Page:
21 May 2014
Dr. Margaret Chan, WHO Director General, said in her opening address at the World Health Assembly (WHA67) on Monday 19 May 2014, “something is fundamentally wrong in this world when a corporation can challenge government policies introduced to protect the public from a product that kills.”
Referring to the giant tobacco company that is suing the Australian Government, under a trade agreement containing the controversial but increasingly common Investor State Dispute Settlement clause, for its plain packaging legislation Dr. Chan noted:
“One particularly disturbing trend is the use of foreign investment agreements to handcuff governments and restrict their policy space.
For example, tobacco companies are suing governments for compensation for lost profits following the introduction, for valid health reasons, of innovative cigarette packaging”.”
And Dr. Chan went on to say “If these agreements open trade yet close access to affordable medicines, we have to ask: Is this really progress at all, especially with the costs of care soaring everywhere? "
In her opening address, the Director-General of WHO spoke on a range of related issues of concern to PSI. Dr Chan:
- Praised the dedication of millions of polio workers who helped bring polio to its knees and condemned the targeted killings of polio workers that has contributed to the current emergency situation of polio resurgence internationally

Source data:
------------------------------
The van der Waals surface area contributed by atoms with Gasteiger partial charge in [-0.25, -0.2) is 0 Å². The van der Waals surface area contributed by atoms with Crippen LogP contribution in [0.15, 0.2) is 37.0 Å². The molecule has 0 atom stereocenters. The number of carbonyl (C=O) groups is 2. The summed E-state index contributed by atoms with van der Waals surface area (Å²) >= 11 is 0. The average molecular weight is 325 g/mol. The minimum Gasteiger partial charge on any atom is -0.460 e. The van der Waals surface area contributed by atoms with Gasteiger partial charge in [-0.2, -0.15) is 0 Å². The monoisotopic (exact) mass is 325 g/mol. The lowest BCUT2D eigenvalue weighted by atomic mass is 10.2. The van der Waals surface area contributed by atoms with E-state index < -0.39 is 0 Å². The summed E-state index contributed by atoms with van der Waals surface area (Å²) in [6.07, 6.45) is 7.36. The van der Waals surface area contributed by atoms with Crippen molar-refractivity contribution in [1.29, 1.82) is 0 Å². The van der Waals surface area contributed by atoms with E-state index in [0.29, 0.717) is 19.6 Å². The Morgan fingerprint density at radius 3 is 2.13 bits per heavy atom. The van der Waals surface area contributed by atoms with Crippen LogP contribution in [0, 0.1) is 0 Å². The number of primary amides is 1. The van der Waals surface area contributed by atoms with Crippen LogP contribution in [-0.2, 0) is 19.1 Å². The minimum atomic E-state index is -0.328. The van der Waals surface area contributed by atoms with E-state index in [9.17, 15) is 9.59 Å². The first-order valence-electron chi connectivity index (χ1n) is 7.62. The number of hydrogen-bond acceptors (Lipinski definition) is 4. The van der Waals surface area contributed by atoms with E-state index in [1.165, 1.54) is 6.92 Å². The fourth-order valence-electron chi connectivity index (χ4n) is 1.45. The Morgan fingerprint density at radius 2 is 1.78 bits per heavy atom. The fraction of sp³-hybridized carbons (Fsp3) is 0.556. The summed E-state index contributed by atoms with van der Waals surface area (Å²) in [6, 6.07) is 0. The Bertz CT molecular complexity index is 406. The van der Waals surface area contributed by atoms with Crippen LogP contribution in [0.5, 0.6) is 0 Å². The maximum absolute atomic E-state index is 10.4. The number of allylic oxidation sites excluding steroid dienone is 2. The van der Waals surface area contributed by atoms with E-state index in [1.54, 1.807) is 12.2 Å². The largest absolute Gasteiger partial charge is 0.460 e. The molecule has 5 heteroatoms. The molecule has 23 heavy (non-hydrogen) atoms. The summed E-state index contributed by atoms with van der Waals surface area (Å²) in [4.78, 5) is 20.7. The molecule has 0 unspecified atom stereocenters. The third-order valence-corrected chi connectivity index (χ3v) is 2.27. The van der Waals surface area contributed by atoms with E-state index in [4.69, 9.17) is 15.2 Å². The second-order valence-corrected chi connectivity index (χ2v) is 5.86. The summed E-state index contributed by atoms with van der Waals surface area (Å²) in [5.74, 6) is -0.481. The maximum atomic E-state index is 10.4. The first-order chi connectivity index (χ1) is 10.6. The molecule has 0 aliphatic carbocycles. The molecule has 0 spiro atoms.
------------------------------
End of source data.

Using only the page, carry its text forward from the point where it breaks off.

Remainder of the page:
- Evoked universal and ominous trends, notably the disruptive effects of rising inequality and economic exclusion on social cohesion and stability, that threatens economies and future prosperity
- Asserted that wealth does not trickle down, and GDP growth does not mean progress, questioning whether economic growth would be accompanied by proportionate increases in public revenues for health
She stated that:
- Universal Health Coverage goes hand in hand with financial risk protection, especially for the poor, and universal health coverage is one of the most powerful social equalizers of all policy options, the World Bank agreeing that universal health coverage is financially feasible for countries and makes good sense
- It was important, although not easy, to protect health and argue for the supremacy of health concerns over economic interests
- Better health is the best measurement of real progress in poverty elimination, inclusive growth and equity
View the full text of her address here.